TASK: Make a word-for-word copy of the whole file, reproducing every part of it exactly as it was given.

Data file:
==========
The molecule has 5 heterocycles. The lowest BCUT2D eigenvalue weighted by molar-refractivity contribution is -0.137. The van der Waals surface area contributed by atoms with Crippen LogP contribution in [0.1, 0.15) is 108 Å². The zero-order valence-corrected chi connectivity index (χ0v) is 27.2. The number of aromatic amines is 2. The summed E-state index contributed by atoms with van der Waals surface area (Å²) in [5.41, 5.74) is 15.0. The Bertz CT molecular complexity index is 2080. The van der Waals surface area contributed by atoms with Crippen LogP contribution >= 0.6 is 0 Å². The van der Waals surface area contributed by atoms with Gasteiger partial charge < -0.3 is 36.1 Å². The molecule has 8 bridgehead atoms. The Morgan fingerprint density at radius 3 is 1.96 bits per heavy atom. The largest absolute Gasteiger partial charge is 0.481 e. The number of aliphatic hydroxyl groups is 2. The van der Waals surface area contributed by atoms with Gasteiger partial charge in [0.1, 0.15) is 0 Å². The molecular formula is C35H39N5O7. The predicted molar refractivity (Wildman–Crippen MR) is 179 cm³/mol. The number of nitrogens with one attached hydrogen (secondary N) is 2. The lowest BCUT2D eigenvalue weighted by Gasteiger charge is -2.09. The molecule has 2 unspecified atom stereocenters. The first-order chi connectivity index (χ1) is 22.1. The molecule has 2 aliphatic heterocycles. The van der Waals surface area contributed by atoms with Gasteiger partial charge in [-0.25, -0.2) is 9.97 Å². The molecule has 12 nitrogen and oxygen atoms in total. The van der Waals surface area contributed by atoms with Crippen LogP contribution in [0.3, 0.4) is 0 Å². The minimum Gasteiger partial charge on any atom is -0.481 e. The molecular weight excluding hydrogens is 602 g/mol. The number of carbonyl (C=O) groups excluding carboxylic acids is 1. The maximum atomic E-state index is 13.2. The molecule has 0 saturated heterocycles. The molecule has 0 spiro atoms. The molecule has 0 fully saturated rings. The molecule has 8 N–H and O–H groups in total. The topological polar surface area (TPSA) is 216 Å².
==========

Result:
The molecule has 5 heterocycles. The lowest BCUT2D eigenvalue weighted by molar-refractivity contribution is -0.137. The van der Waals surface area contributed by atoms with Crippen LogP contribution in [0.1, 0.15) is 108 Å². The zero-order valence-corrected chi connectivity index (χ0v) is 27.2. The number of aromatic amines is 2. The summed E-state index contributed by atoms with van der Waals surface area (Å²) in [5.41, 5.74) is 15.0. The Bertz CT molecular complexity index is 2080. The van der Waals surface area contributed by atoms with Crippen LogP contribution >= 0.6 is 0 Å². The van der Waals surface area contributed by atoms with Gasteiger partial charge < -0.3 is 36.1 Å². The molecule has 8 bridgehead atoms. The Morgan fingerprint density at radius 3 is 1.96 bits per heavy atom. The largest absolute Gasteiger partial charge is 0.481 e. The number of aliphatic hydroxyl groups is 2. The van der Waals surface area contributed by atoms with Gasteiger partial charge in [0.1, 0.15) is 0 Å². The molecular formula is C35H39N5O7. The predicted molar refractivity (Wildman–Crippen MR) is 179 cm³/mol. The number of nitrogens with one attached hydrogen (secondary N) is 2. The lowest BCUT2D eigenvalue weighted by Gasteiger charge is -2.09. The molecule has 2 unspecified atom stereocenters. The first-order chi connectivity index (χ1) is 22.1. The molecule has 2 aliphatic heterocycles. The van der Waals surface area contributed by atoms with Gasteiger partial charge in [-0.25, -0.2) is 9.97 Å². The molecule has 12 nitrogen and oxygen atoms in total. The van der Waals surface area contributed by atoms with Crippen LogP contribution in [0.3, 0.4) is 0 Å². The minimum Gasteiger partial charge on any atom is -0.481 e. The molecular weight excluding hydrogens is 602 g/mol. The number of carbonyl (C=O) groups excluding carboxylic acids is 1. The maximum atomic E-state index is 13.2. The molecule has 0 saturated heterocycles. The molecule has 0 spiro atoms. The molecule has 0 fully saturated rings. The molecule has 8 N–H and O–H groups in total. The topological polar surface area (TPSA) is 216 Å².